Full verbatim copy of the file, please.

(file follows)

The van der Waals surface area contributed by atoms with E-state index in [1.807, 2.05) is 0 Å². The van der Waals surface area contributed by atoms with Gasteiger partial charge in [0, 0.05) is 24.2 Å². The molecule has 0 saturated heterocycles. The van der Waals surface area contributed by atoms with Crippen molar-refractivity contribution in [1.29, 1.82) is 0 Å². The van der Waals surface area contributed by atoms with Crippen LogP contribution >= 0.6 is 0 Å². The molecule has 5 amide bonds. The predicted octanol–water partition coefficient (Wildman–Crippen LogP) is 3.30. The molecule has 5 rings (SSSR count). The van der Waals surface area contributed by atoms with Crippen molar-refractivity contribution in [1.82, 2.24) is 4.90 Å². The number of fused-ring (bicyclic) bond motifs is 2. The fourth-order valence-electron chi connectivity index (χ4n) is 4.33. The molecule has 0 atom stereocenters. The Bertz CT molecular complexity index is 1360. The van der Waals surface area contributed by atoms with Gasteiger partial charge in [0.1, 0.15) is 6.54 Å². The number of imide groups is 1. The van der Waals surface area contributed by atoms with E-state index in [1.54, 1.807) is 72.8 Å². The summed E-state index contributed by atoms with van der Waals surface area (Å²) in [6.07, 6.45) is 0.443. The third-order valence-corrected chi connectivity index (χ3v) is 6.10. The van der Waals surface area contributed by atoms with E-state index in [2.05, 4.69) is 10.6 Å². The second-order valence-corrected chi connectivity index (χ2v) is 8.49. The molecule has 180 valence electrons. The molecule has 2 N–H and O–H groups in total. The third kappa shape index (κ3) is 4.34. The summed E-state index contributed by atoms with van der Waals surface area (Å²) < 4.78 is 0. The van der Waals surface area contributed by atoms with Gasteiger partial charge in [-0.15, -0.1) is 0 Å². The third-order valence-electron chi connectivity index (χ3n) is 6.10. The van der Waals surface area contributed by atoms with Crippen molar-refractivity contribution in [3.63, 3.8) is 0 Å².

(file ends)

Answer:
The van der Waals surface area contributed by atoms with E-state index in [1.807, 2.05) is 0 Å². The van der Waals surface area contributed by atoms with Gasteiger partial charge in [0, 0.05) is 24.2 Å². The molecule has 0 saturated heterocycles. The van der Waals surface area contributed by atoms with Crippen molar-refractivity contribution in [1.29, 1.82) is 0 Å². The van der Waals surface area contributed by atoms with Crippen LogP contribution >= 0.6 is 0 Å². The molecule has 5 amide bonds. The predicted octanol–water partition coefficient (Wildman–Crippen LogP) is 3.30. The molecule has 5 rings (SSSR count). The van der Waals surface area contributed by atoms with Crippen molar-refractivity contribution in [1.82, 2.24) is 4.90 Å². The number of fused-ring (bicyclic) bond motifs is 2. The fourth-order valence-electron chi connectivity index (χ4n) is 4.33. The molecule has 0 atom stereocenters. The Bertz CT molecular complexity index is 1360. The van der Waals surface area contributed by atoms with Gasteiger partial charge in [0.1, 0.15) is 6.54 Å². The number of imide groups is 1. The van der Waals surface area contributed by atoms with E-state index in [1.54, 1.807) is 72.8 Å². The summed E-state index contributed by atoms with van der Waals surface area (Å²) in [6.07, 6.45) is 0.443. The third-order valence-corrected chi connectivity index (χ3v) is 6.10. The van der Waals surface area contributed by atoms with E-state index in [2.05, 4.69) is 10.6 Å². The second-order valence-corrected chi connectivity index (χ2v) is 8.49. The molecule has 180 valence electrons. The molecule has 2 N–H and O–H groups in total. The third kappa shape index (κ3) is 4.34. The summed E-state index contributed by atoms with van der Waals surface area (Å²) < 4.78 is 0. The van der Waals surface area contributed by atoms with Gasteiger partial charge in [-0.15, -0.1) is 0 Å². The third-order valence-electron chi connectivity index (χ3n) is 6.10. The van der Waals surface area contributed by atoms with Crippen molar-refractivity contribution in [3.63, 3.8) is 0 Å².